Scalability flows primarily from the ability to get database connection pooling. In CSLA .NET the Data Access layer is entirely responsible for all interaction with the database. This means it opens and closes all database connections. If the Data Access layer for all users is running on a single machine, then all database connections for all users can be pooled. (this does assume of course, that all users employ the same database connection string include the same database user id – that’s a prerequisite for connection pooling in the first place)
The scalability proposition is quite different for web and Windows presentation layers.
In a web presentation the Presentation and Business layers are already running on a shared server (or server farm). So if the Data Access layer also runs on the same machine database connection pooling is automatic. In other words, the web server is an implicit application server, so there’s really no need to have a separate application server just to get scalability in a web setting.
In a Windows presentation the Presentation and Business layers (at least with CSLA .NET) run on the client workstation, taking full advantage of the memory and CPU power available on those machines. If the Data Access layer is also deployed to the client workstations then there’s no real database connection pooling, since each workstation connects to the database directly. By employing an application server to run the Data Access layer all workstations offload that behavior to a central machine where database connection pooling is possible.
The big question with Windows applications is at what point to use an application server to gain scalability. Obviously there’s no objective answer, since it depends on the IO load of the application, pre-existing load on the database server and so forth. In other words it is very dependant on your particular environment and application. This is why the DataPortal concept is so powerful, because it allows you to deploy your application using a 2-tier model at first, and then switch to a 3-tier model later if needed.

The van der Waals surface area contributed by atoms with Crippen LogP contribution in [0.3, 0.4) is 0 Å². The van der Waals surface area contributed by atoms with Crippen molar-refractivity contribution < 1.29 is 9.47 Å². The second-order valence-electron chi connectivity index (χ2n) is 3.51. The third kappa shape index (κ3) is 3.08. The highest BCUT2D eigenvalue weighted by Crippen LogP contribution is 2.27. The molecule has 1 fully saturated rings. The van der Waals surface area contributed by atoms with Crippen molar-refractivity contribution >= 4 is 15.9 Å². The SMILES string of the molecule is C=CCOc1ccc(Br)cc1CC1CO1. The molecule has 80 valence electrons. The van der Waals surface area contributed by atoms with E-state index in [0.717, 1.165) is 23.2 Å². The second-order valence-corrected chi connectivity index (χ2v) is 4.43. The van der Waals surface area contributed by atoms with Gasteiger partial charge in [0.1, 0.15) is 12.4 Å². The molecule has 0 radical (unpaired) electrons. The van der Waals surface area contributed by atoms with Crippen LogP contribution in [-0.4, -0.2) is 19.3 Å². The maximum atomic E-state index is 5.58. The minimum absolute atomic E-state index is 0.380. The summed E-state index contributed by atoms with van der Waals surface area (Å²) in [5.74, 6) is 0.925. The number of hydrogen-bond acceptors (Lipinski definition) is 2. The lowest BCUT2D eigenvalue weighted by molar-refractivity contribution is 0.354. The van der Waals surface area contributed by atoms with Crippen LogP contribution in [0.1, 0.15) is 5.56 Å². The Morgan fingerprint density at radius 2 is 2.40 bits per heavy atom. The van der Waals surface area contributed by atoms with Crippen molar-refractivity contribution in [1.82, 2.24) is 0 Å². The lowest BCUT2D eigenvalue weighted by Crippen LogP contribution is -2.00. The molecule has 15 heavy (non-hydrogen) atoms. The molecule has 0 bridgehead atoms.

There’s also the possibility that your Windows application will be deployed to a Terminal Services or Citrix server rather than to actual workstations. Obviously this approach totally eliminates the massive scalability benefits of utilizing the memory and CPU of each user’s workstation, but does have the upside of reducing deployment cost and complexity. I am not an expert on either server environment, but it is my understanding that each user session has its own database connection pool on the server, thus acting the same as if each user has their own separate workstation. If this is actually the case, then an application server would have benefit by providing database connection pooling. However, if I’m wrong and all user sessions share database connections across the entire Terminal Services or Citrix server then having an application server would offer no more scalability benefit here than it does in a web application (which is to say virtually none).
Fault tolerance is a bit more complex than scalability. Achieving real fault tolerance requires examination of all failure points that exist between the user and the database – and of course the database itself. And if you want to be complete, you just also consider the user to be a failure point, especially when dealing with workflow, process-oriented or service-oriented systems.
In most cases adding an application server to either a web or Windows environment doesn’t improve fault tolerance. Rather it merely makes it more expensive because you have to make the application server fault tolerant along with the database server, the intervening network infrastructure and any client hardware. In other words, fault tolerance is often less expensive in a 2-tier model than in a 3-tier model.
Security is also a complex topic. For many organizations however, security often comes down to protecting access to the database. From a software perspective this means restricting the code that interacts with the database and providing strict controls over the database connection strings or other database authentication mechanisms.
Security is a case where 3-tier can be beneficial. By putting the Data Access layer onto its own application server tier we isolate all code that interacts with the database onto a central machine (or server farm). More importantly, only that application server needs to have the database connection string or the authentication token needed to access the database server. No web server or Windows workstation needs the keys to the database, which can help improve the overall security of your application.
Of course we must always remember that switching from 2-tier to 3-tier decreases performance and increases complexity (cost). So any benefits from scalability or security must be sufficient to outweigh these costs. It all comes down to a cost-benefit analysis.